Sunday, 5 October 2014

Lessons from 'cursed' fieldwork

A pretty fantastic summer has come to end... though i'm a little late with reluctantly welcoming the autumn.  The summer months have been a wonderful mixture of Alpine adventure as part of the RGS Land Rover Grant and some PhD research at the foot of the impressive Mt Blanc Massif (and the associated sights that come with it).  After having just finished my fieldwork for the first year on the Miage debris-covered Glacier, it makes you reflective on what problems can occur during glaciological fieldwork, how important it can be and how annoyed it can make you.

Fieldwork last week consisted of 4 days of back-breaking transportation of tripods, weather stations and dataloggers over 10.5km squared of loose and slippery debris.  The following are the primary things that went wrong for us:

1. Stolen timelapse camera

To monitor the retreat of the snowline on the upper part of the glacier for running a distributed energy balance model, an expensive Harbortronics camera was mounted on the opposing valley and 'secured' to a large un-movable boulder (for me) sticking out from the ground.  As the camera was placed somewhere off-track and out of sight, the return to the site with a GPS in hand was almost necessary to get to the spot exactly after a 300-400m climb from the main route past the glacier.  To my surprise the boulder to which it was attached was smashed and the no trace of the camera was left.

- Important?
The data would have been useful and informative, though not crucial to my project... just an expensive camera

-Level of anger?
HULK SMASH (sad that nothing is safe, not even for research)

2. Flat tyre

A nice rental of a Skoda Superb (it was good... superb?? not sure) from Geneva airport gave us the space we needed to wedge all of our equipment in and return it to our storage location in Courmayeur.  Following a fantastic pizza from our usual favourite in the town, our journey back to the valley was met with an unfortunate hole in the road and a completely flat tyre.  Due to the inability to remove new car tyres without better tools and likely a health and safety concern, we were surprised to find a spare tyre hole with a lack of a tyre and just some puncture 'goo' not to dissimilar to what you put in your bike tyre to prevent punctures.... unsurprisingly it didn't work, though was designed as a 10 minute assistance anyway.

The hassle to fix this was more of a cost to time (we lost our ride up the valley) and left us a man down for a while.

-Level of anger?
**it happens.  It was already 10pm when it happened, we just wanted to go to sleep... :)

3. Pro-glacial station somewhere in the Med.

Following 82mm+ rainfall during ~24th August (I wasn't there at this time) a major flood and the drainage of the ice-contact Lake Miage occurred (see below).  The destruction to the area beyond the main portal (exit) of water from the sub-glacial system was incredible, with new water routes carved into part of the glacier and much of the original river walls.  Unfortunately we were operating a pro-glacial station to measure changes in water depth and electro-conductivity of the material held in the melt water.  Again following our GPS led to an unhappy result.... our GPS informed us a further 5m forward would bring us to our location.... down a steep bank into the now-centre of the river.  Now these GPS units have a variable accuracy and would sometimes position us somewhere between the original pro-glacial station and Texas.. but it was clear to see that it wasn't here anymore.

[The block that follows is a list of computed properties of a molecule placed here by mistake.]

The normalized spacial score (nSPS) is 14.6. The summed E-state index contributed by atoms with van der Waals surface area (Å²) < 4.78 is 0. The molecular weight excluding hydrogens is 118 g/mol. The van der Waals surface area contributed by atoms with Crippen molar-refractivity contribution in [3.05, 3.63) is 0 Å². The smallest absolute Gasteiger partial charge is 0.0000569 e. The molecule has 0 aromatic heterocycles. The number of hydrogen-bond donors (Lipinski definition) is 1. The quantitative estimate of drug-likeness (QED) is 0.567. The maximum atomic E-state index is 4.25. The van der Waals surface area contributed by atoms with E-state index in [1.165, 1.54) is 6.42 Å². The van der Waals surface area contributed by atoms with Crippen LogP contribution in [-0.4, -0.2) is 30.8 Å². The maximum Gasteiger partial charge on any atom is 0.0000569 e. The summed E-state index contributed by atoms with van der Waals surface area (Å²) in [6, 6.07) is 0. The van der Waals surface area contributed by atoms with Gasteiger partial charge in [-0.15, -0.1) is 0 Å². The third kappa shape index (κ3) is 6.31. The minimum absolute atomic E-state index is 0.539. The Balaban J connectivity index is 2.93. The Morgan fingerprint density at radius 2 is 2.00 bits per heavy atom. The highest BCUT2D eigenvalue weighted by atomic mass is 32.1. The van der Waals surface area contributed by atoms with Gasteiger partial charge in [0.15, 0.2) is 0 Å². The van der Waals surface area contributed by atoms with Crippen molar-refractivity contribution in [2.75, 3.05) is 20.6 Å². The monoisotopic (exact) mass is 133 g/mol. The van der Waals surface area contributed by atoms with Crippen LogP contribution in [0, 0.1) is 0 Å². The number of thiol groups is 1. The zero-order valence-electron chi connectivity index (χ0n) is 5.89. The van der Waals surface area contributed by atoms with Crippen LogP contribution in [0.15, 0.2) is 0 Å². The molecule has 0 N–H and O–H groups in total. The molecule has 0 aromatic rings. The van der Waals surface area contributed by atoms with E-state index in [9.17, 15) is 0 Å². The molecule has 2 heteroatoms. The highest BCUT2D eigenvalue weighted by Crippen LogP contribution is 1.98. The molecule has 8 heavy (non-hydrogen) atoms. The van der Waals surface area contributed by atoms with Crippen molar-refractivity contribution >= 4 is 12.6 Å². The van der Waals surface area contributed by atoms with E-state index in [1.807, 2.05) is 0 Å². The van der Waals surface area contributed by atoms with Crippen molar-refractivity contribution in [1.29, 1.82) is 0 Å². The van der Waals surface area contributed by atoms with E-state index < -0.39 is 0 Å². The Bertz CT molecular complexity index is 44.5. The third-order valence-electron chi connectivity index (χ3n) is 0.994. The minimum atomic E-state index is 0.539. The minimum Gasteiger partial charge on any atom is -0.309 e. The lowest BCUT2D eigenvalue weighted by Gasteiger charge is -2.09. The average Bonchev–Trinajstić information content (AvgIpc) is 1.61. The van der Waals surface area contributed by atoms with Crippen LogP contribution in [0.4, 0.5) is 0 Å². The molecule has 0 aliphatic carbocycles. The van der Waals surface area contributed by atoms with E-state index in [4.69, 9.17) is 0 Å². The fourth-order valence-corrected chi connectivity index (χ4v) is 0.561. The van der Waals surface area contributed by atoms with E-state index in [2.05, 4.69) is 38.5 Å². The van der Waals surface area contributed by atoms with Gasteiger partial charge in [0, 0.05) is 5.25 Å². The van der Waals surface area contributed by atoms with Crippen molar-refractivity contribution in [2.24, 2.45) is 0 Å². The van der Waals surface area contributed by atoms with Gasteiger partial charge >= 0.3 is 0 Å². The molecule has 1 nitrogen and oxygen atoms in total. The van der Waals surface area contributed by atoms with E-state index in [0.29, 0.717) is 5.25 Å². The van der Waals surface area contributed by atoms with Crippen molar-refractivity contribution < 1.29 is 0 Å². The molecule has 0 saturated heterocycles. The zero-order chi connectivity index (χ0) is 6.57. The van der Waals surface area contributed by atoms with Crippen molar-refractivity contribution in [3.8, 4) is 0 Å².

The former image of the Miage Lake and two pictures of the drained lake and the crater remaining

Just a small part of the damage caused by the flood and the GPS with location of the station 5m ahead.

The data again was supportive, though not crucial.

-Level of anger?
To be honest... the destructive power of nature was just impressive... it sucks to lose useful data and a good datalogger.... but its hard to argue with this one.

4. Waterproof temperature logger?

One important piece of data since mid-August that is potentially lost derives from a waterlogged temperature logger which was tightly sealed and considered waterproof.  One of the veteran stations from the April set-up had given up on me and became the only casualty of the main dataset this season.

Yes!  Though the data for the rest of the stations is present and still comprises a unprecedented dataset of this nature over a debris-covered glacier to my knowledge.

-Level of anger?
I'm not angry... i'm just disappointed.

5. R.I.P. Camelbak

Following shifting a lot of heavy equipment in my backpack down the glacier, a quick lean against a rock to take the weight of my pack off me with taking it off and putting it back on in struggle resulted in a popped water pack :(

Water is always important...

-Level of anger?
As fed up as anyone with a wet arse and no more drinking water

Ultimately, this felt like a slightly cursed trip to the Alps... but things could have been much worse.  Looking at the wider-picture, it becomes clear that bad things often happen with this type of fieldwork and projects may have to adjust to what is available.... I'm just glad that my hasn't changed too much.

Now on to the data-processing!

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